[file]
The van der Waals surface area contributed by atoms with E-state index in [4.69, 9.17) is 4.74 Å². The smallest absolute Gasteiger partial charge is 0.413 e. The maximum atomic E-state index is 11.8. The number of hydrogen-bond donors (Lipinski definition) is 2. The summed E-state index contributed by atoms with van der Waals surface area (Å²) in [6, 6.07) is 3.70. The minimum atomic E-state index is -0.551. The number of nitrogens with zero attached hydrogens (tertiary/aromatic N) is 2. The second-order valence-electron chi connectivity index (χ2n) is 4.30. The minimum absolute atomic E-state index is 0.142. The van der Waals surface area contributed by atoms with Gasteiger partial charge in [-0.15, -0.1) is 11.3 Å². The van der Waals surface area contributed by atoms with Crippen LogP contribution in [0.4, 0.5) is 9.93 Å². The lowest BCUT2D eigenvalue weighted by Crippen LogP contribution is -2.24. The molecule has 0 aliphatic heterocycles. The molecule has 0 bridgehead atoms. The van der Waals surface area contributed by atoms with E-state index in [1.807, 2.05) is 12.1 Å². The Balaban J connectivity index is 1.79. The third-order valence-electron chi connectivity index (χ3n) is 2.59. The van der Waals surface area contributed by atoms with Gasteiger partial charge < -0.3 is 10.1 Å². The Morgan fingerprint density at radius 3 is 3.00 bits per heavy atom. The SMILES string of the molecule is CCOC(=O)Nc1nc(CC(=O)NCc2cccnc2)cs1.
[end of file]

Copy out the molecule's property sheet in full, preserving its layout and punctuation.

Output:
The van der Waals surface area contributed by atoms with E-state index in [4.69, 9.17) is 4.74 Å². The smallest absolute Gasteiger partial charge is 0.413 e. The maximum atomic E-state index is 11.8. The number of hydrogen-bond donors (Lipinski definition) is 2. The summed E-state index contributed by atoms with van der Waals surface area (Å²) in [6, 6.07) is 3.70. The minimum atomic E-state index is -0.551. The number of nitrogens with zero attached hydrogens (tertiary/aromatic N) is 2. The second-order valence-electron chi connectivity index (χ2n) is 4.30. The minimum absolute atomic E-state index is 0.142. The van der Waals surface area contributed by atoms with Gasteiger partial charge in [-0.15, -0.1) is 11.3 Å². The van der Waals surface area contributed by atoms with Crippen LogP contribution in [0.4, 0.5) is 9.93 Å². The lowest BCUT2D eigenvalue weighted by Crippen LogP contribution is -2.24. The molecule has 0 aliphatic heterocycles. The molecule has 0 bridgehead atoms. The van der Waals surface area contributed by atoms with E-state index in [1.807, 2.05) is 12.1 Å². The Balaban J connectivity index is 1.79. The third-order valence-electron chi connectivity index (χ3n) is 2.59. The van der Waals surface area contributed by atoms with Gasteiger partial charge < -0.3 is 10.1 Å². The Morgan fingerprint density at radius 3 is 3.00 bits per heavy atom. The SMILES string of the molecule is CCOC(=O)Nc1nc(CC(=O)NCc2cccnc2)cs1.